24
Dec

Product Development Assumptions Must Factor In Predictable Regulatory Positions

I’ve posted to this blog on earlier dates on the topic of Google Glass. I don’t like the product for a number of reasons. This list includes concerns about regulatory agencies efforts to prohibit sale of the product. I think it’s mandatory for technology businesses to factor in the stance of regulatory agencies when they think about building solutions for markets. So, with Google Glass, and the new text to speech email reader products automotive manufacturers have announced, any useful product plan must anticipate likely regulatory action to ban the sale of these products for specific markets. Further, this type of product plan should include an assumption of how likely regulatory efforts will affect market size. The most notorious example of computing solutions crossing the regulatory line is, of course, Napster.

So where, if at all, does it make sense for technology businesses to undertake development for these markets? I think this type of “edgy” product development only makes sense for very large businesses, like Google. They have the financial resources to weather the losses likely to result from these types of efforts. The only legitimate driver, in my opinion, is an effort to brand the company as the leading edge of product innovation, and, further, one with the courage to question the positions taken by regulatory agencies.

This type of branding effort carries with it the “rebel” label, which has proven itself to be a very attractive label for the U.S. consumer market. Apple wielded the “rebel” brand to great positive effect. Perhaps Google is after the same territory.

But it’s very risky for early stage technology businesses, especially those running on self-financing, to challenge regulatory agencies. There are better ways to achieve a rebellious brand as a market leader than this type of effort. One last word on this topic: from what we’ve read recently, it looks as if European regulators may soon enforce privacy policies likely to substantially raise the cost of operating cloud services in an approved and legal manner.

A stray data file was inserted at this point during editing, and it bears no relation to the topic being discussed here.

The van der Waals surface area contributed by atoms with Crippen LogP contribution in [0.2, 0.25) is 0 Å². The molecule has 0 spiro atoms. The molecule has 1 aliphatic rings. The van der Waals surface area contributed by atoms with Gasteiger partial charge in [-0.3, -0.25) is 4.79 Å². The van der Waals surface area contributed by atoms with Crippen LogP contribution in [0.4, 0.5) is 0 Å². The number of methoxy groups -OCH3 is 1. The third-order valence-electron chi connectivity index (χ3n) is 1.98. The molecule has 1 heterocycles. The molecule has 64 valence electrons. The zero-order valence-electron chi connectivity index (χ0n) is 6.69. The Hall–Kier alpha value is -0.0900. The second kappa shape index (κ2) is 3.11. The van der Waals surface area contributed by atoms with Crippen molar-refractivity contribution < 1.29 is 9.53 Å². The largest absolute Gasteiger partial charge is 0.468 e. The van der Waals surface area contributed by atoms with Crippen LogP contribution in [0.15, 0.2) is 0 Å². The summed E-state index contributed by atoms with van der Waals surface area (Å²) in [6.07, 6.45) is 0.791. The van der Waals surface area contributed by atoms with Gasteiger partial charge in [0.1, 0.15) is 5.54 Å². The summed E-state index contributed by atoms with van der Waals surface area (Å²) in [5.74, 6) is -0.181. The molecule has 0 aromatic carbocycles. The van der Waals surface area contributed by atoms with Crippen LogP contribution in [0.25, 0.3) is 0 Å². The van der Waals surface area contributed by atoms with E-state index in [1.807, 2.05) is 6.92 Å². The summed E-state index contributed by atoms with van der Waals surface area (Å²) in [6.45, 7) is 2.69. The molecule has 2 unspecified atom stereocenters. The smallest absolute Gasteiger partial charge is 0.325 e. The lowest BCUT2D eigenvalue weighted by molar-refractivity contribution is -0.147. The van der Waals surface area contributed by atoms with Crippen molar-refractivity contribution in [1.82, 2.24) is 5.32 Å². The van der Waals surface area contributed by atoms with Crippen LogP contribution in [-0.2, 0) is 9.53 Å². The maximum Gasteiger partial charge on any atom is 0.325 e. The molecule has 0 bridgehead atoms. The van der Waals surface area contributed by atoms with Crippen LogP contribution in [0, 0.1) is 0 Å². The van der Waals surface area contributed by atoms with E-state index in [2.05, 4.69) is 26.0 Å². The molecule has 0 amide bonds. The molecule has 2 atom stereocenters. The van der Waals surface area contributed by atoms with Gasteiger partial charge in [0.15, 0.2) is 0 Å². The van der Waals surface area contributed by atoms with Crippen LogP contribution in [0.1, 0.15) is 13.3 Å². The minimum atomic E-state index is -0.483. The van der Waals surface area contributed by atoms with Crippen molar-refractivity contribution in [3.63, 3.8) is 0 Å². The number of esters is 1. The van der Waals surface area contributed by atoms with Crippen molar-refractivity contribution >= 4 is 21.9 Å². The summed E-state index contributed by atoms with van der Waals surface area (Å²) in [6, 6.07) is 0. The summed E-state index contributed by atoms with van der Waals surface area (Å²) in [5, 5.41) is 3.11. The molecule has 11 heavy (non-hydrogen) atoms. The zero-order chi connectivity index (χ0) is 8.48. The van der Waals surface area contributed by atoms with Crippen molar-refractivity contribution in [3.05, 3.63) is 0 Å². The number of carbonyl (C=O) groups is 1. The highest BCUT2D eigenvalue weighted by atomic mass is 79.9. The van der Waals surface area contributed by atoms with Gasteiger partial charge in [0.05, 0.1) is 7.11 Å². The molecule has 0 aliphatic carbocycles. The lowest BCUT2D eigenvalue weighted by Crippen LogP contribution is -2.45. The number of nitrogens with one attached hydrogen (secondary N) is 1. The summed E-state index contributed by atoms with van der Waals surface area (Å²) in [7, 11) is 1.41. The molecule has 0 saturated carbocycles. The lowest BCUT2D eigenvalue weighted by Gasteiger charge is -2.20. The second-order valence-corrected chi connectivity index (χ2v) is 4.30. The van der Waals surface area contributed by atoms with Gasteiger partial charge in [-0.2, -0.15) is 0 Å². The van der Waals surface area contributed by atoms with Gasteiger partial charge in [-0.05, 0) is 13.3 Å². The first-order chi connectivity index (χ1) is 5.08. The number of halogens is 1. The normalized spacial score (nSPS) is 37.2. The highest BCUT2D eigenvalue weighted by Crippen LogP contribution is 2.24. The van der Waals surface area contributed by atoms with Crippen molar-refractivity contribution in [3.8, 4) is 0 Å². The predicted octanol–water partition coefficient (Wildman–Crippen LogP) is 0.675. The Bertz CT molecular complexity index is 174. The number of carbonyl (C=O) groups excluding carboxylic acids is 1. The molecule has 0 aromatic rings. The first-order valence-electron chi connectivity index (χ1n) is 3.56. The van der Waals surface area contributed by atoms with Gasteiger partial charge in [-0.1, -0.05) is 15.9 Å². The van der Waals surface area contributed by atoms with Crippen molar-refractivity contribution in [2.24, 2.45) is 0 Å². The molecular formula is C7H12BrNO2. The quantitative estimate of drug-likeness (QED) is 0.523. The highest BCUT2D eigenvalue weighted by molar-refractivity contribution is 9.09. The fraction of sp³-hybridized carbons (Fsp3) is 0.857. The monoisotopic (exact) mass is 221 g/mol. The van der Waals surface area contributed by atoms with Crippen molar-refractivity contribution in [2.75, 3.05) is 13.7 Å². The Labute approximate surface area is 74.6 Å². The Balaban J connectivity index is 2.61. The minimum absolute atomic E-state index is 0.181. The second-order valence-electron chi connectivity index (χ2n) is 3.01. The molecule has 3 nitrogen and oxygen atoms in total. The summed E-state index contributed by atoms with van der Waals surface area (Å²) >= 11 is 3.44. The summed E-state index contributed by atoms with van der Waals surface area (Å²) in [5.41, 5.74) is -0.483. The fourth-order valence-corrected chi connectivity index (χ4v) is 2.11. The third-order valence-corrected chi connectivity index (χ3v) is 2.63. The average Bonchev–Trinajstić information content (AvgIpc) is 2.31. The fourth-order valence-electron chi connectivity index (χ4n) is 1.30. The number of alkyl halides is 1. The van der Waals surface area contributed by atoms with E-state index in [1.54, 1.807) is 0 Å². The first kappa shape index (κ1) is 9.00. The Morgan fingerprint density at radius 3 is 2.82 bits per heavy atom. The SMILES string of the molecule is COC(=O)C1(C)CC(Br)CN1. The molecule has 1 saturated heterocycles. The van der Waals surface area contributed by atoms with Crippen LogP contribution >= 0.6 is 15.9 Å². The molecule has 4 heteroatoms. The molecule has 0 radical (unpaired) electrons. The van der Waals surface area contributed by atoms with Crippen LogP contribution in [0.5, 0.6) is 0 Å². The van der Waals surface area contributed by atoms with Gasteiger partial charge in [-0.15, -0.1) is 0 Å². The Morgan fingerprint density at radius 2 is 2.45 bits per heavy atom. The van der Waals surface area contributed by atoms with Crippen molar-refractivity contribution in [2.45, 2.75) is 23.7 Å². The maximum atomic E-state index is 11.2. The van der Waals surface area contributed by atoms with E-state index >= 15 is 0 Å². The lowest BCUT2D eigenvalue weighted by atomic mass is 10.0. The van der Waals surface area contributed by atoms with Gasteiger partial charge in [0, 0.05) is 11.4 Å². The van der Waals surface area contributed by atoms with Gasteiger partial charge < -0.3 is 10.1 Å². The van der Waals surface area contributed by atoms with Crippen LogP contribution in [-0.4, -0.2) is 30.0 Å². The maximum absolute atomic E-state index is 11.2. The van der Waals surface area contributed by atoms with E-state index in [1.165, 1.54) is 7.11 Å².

Ira Michael Blonder (https://plus NULL.google NULL.com/108970003169613491972/posts?tab=XX?rel=author)

© IMB Enterprises, Inc. & Ira Michael Blonder, 2013 All Rights Reserved

23
Dec

Gauge Market Behavior to Choose Products for Development

Technology products should never be developed simply on a hunch about important problems markets need to solve. Business intelligence must be gathered from markets to support allocating any resources to build products.

I think products like Google Glass are an example of how not to develop products. Google appears to have designed this product to solve a common need for a less obtrusive method of maintaining a constant bi-directional connection to electronic communications than currently offered by smartphones, tablets and PCs. But I don’t think this need actually exists. In fact, if one reads an article authored by Matt Haber and published to The New York Times website back on Sunday, July 7, 2013, A Trip to Camp to Break a Tech Addition (http://www NULL.nytimes NULL.com/2013/07/07/fashion/a-trip-to-camp-to-break-a-tech-addiction NULL.html?ref=technology) one gets the sense the market is waking up to the debilitating nature of constant bi-directional electronic communication. Numerous studies point to much lower levels of productivity for people who do not take breaks from work.